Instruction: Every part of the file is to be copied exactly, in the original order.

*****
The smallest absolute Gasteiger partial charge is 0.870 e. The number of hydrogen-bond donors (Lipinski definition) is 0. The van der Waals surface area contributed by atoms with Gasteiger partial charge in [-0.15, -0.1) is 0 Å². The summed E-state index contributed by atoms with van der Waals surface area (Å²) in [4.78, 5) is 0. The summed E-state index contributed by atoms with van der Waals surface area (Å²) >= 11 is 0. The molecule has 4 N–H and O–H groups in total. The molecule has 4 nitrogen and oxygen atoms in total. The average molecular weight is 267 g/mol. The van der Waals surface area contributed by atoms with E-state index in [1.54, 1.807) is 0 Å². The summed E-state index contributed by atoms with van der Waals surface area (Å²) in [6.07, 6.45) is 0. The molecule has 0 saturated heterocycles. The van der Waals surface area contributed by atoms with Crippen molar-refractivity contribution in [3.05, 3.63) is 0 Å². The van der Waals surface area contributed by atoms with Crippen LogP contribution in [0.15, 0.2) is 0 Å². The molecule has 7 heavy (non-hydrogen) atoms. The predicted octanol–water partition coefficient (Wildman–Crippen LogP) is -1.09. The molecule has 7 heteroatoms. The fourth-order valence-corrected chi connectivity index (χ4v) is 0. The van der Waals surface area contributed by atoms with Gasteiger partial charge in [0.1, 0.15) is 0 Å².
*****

The smallest absolute Gasteiger partial charge is 0.870 e. The number of hydrogen-bond donors (Lipinski definition) is 0. The van der Waals surface area contributed by atoms with Gasteiger partial charge in [-0.15, -0.1) is 0 Å². The summed E-state index contributed by atoms with van der Waals surface area (Å²) in [4.78, 5) is 0. The summed E-state index contributed by atoms with van der Waals surface area (Å²) >= 11 is 0. The molecule has 4 N–H and O–H groups in total. The molecule has 4 nitrogen and oxygen atoms in total. The average molecular weight is 267 g/mol. The van der Waals surface area contributed by atoms with E-state index in [1.54, 1.807) is 0 Å². The summed E-state index contributed by atoms with van der Waals surface area (Å²) in [6.07, 6.45) is 0. The molecule has 0 saturated heterocycles. The van der Waals surface area contributed by atoms with Crippen molar-refractivity contribution in [3.05, 3.63) is 0 Å². The van der Waals surface area contributed by atoms with Crippen LogP contribution in [0.15, 0.2) is 0 Å². The molecule has 7 heavy (non-hydrogen) atoms. The predicted octanol–water partition coefficient (Wildman–Crippen LogP) is -1.09. The molecule has 7 heteroatoms. The fourth-order valence-corrected chi connectivity index (χ4v) is 0. The van der Waals surface area contributed by atoms with Gasteiger partial charge in [0.1, 0.15) is 0 Å².